On SeeClickFix, in addition to people easily documenting problems via their smartphone camera and pinpointing them via GPS, they can also post their reported issue to Facebook through its built-in integration, bringing an element of social awareness into the mix.

“It takes less than 30 seconds to document [an issue],” Berkowitz explained. For Berkowitz, this transparency through social media is part of what makes SeeClickFix so relevant today. In no other place was this more apparent than in Houston.

“That is incredibly powerful when some other resident comes to the platform for the first time and sees that the city of Houston is responding,” he said.

“People are speaking up in a constructive way. They have gone from a place of frustration where they are not speaking up because they don’t believe anything will be resolved, to communicating effectively with the government during an emergency.”
— Ben Berkowitz, CEO and Co-Founder, SeeClickFix

A New Era of Civic Trust

It is this new transparency between individuals and their government officials—enabled through social media and technology—that Berkowitz believes will lead to a change in how people view their local government.

“You can actually see the individual request and the [government] follow-up to that request,” said Berkowitz. “And people can follow along with that request—it is social and engaging.”

According to Berkowitz, the most valuable aspect of civic technology is its ability to reshape the relationship between civilians and their government officials. This means more accountability for governmental offices and a newfound respect from citizens who reap the benefits of their action.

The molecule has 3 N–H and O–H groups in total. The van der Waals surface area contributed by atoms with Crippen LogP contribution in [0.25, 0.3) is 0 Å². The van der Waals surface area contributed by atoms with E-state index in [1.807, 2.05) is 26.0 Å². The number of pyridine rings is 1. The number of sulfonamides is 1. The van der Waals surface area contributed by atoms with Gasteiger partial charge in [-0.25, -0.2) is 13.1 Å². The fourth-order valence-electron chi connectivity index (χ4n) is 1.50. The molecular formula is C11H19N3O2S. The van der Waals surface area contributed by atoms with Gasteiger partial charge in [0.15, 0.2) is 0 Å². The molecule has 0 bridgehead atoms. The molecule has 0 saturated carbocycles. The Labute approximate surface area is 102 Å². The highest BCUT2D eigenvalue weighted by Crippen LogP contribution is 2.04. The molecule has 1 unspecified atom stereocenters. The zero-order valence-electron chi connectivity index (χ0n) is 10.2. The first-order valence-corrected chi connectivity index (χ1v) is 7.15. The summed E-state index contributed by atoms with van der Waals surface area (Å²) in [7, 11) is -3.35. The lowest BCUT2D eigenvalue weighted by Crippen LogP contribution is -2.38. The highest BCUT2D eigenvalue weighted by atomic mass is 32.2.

“People are speaking up in a constructive way,” said Berkowitz. “They have gone from a place of frustration where they are not speaking up because they don’t believe anything will be resolved, to communicating effectively with the government during an emergency.”

People are now realizing there are good people in the government, Berkowitz went on. “It is a real cultural shift.”

In the wake of natural disasters, citizens are also realizing the importance that government plays during and after natural disasters. In 2012, SeeClickFix partneredwith Huffington Post to aid with disaster reporting for Hurricane Sandy and to help citizens with cleanup and transportation post-storm. In 2013, after Nemo, the blizzard that took the East Coast, SeeClickFix reports were responsible for getting local municipalities to plow the road in time to get an expecting mother to the hospital to deliver her baby.

Leaning in to Civic Engagement

For Berkowitz, one of the added benefits of his work with SeeClickFix is witnessing the way the technology has not only inspired a positive relationship between local government bodies and their constituents, but also the way it’s shaped civic behavior at large.

In St. Petersburg, Florida, positive relations between officials and residents have inspired citizens to proactively report smaller issues, such as loose debris or a flooded drain, that may be a disturbance to others in the community.

From where Berkowitz sits, it seems publicly documenting issues not only resolves problems, but also encourages better behavior. He called out a situation in Sarasota whereby a user felt compelled to clean out a city drain right before Hurricane Irma hit.

“You see this kind of behavioral shift where the citizen is leaning in,” said Berkowitz. “When it’s being documented on the web, it can be infectious.”

And in the case of disasters like Hurricane Harvey, it can also save lives.